Lighten the Load: Mannerly Songs for the Children in your Life

music_notes_j0438700Looking for fun and effective ways, with sparkle, to teach your little ones about manners? Don’t forget to sing together. The right kind of music lifts the soul and fills the heart with gladness. Good stuff for all of us!

While many realize this, I see some very tired adults lately, struggling valiantly to educate their children and I don’t want manners training to be rejected because the instructional load seems too heavy. It shouldn’t be burdensome, but joyful. So here’s some encouragment for you, and its bound to ease the load while pointing  your kids in the right directions.

The link below has a great selection of catchy songs in rhyme about manners, set  to easy well known tunes. Like my parents, and grandparents before me, singing together was a frequent past time….especially in the kitchen, the car and before bed.  And, now with my grandchildren, we sing upbeat songs with good messages–from folk songs, hymns, to favorite pop tunes–not always on key, or with perfect pitch, but always with much gusto and joy. Some of these little tunes from the link below will be added to our list….

….Such a merry way to help our toddlers, preschoolers, and younger children learn and remember what to do at the table, on the play field, when they spill something, burp, and more. I have several favorites from this link’s list, but “Manners”, to the tune of “I’m a little teapot”, and  “Friends”  sung to “Twinkle, Twinkle Little Star” are ringing in my glad ears today.

smile_face_music_j0437992 click on:  Songs about manners for children

Don’t let the rigors of instructional duties wear you out. Keep your sense of joy. Employ good cheer as your servant by singing and teaching uplifting songs to your children. Music adds joyful sparkle to your important instructional endeavors. A merry heart does good, like a medicine. Our children love singing happy songs and learning about protocol matters!

5 thoughts on “Lighten the Load: Mannerly Songs for the Children in your Life

    • Author gravatar

      homeschooling and manners
      written by Kelly , December 07, 2009
      Hi Mrs. Boswell,
      It’s been some time since I wrote to you – but I did one other time a couple of years ago. You gave me such great help and resources, I’m writing again! 🙂 Another homeschooling mother and I have decided to try to implement an etiquette curriculum for our children. Our husbands want to be very involved because we want to emphasize the man’s headship in our homes. We have been researching sites and books about etiquette to try to figure out something that would work for us. We have read your book and love it and also have material you emailed me when I contacted you before. Because we haven’t been able to find a curriculum that exists currently, we have decided to flesh one out ourselves, using the information we have obtained.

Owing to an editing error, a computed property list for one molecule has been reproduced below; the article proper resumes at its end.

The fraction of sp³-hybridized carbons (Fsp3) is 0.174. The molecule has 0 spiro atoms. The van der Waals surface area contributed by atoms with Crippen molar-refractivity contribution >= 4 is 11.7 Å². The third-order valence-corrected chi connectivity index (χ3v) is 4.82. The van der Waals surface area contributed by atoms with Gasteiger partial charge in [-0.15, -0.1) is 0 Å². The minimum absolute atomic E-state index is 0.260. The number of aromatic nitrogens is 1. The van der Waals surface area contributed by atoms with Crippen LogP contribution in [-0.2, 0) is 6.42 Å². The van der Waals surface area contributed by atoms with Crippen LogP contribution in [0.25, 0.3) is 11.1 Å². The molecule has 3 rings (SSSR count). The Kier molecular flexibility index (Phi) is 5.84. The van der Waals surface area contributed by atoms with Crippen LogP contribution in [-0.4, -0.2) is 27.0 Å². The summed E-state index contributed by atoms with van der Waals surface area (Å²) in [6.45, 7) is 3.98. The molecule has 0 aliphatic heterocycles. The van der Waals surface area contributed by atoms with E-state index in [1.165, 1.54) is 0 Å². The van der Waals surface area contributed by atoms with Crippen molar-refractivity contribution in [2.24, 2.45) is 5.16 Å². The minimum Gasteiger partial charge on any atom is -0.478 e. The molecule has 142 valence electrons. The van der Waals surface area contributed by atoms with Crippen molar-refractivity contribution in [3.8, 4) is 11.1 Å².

Here is a rough plan – we are thinking we could have a lesson plan that includes 2 table manners and 1 other – like social interaction, per week. Working in our homes throughout the week with our own children, we can put some of the table manners to a jingle, or chant, and role play the social interaction example. For instance, we have this so far for table manners,
      “Take small bites,
      keep your mouth closed,
      don’t talk with food in your mouth!
      Sit up straight! Use your napkin!
      Sit up straight! Use your napkin!”

      It is to a chant that I made up – very rhythmic – which works well with our children. More examples can be added easily into the chant.

      So our idea is that our husbands can “test” the children each evening when they are home at dinner, and by giving them an opportunity to practice something like “look adults in the eyes when you are talking to them” for the social interaction. Then, on the Lord’s Day, when we are at church, our children could go to each others’ fathers, and the fathers “test” them. This would give them practice in an environment that is more “real life” than what it is at home. We also thought it might work to have some other adults aware of we what are doing so they can give the children even more opportunities.

      What feedback do you have for me – including suggestions that you feel would be important to the curriculum? At this point, we are simply desiring to start out with the basics, and then to add more as we get farther along.

      Thank you so much for your time!

      In Him,
      Kelly Orr

      • Author gravatar

        homeschoolers and manners

        Hello and greetings…Always nice to hear from homeschooling parents! I appreciate knowing our previous “chat” was indeed helpful. What an admirable and worthwhile plan you have in the works.